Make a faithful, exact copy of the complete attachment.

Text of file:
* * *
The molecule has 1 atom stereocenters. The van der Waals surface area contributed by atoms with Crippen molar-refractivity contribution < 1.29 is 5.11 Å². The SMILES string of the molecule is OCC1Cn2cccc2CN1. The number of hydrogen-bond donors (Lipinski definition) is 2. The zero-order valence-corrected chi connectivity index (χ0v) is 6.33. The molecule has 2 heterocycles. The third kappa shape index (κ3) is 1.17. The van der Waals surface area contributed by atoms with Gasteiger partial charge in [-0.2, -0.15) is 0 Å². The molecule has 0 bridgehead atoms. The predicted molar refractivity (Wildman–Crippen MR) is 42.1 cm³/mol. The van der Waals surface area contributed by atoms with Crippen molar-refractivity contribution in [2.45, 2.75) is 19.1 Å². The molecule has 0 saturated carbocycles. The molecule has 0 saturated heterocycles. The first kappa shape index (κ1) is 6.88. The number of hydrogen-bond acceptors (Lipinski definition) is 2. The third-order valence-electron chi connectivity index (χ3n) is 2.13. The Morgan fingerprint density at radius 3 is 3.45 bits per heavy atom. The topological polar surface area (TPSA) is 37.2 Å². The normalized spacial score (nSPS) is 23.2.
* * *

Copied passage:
The molecule has 1 atom stereocenters. The van der Waals surface area contributed by atoms with Crippen molar-refractivity contribution < 1.29 is 5.11 Å². The SMILES string of the molecule is OCC1Cn2cccc2CN1. The number of hydrogen-bond donors (Lipinski definition) is 2. The zero-order valence-corrected chi connectivity index (χ0v) is 6.33. The molecule has 2 heterocycles. The third kappa shape index (κ3) is 1.17. The van der Waals surface area contributed by atoms with Gasteiger partial charge in [-0.2, -0.15) is 0 Å². The molecule has 0 bridgehead atoms. The predicted molar refractivity (Wildman–Crippen MR) is 42.1 cm³/mol. The van der Waals surface area contributed by atoms with Crippen molar-refractivity contribution in [2.45, 2.75) is 19.1 Å². The molecule has 0 saturated carbocycles. The molecule has 0 saturated heterocycles. The first kappa shape index (κ1) is 6.88. The number of hydrogen-bond acceptors (Lipinski definition) is 2. The third-order valence-electron chi connectivity index (χ3n) is 2.13. The Morgan fingerprint density at radius 3 is 3.45 bits per heavy atom. The topological polar surface area (TPSA) is 37.2 Å². The normalized spacial score (nSPS) is 23.2.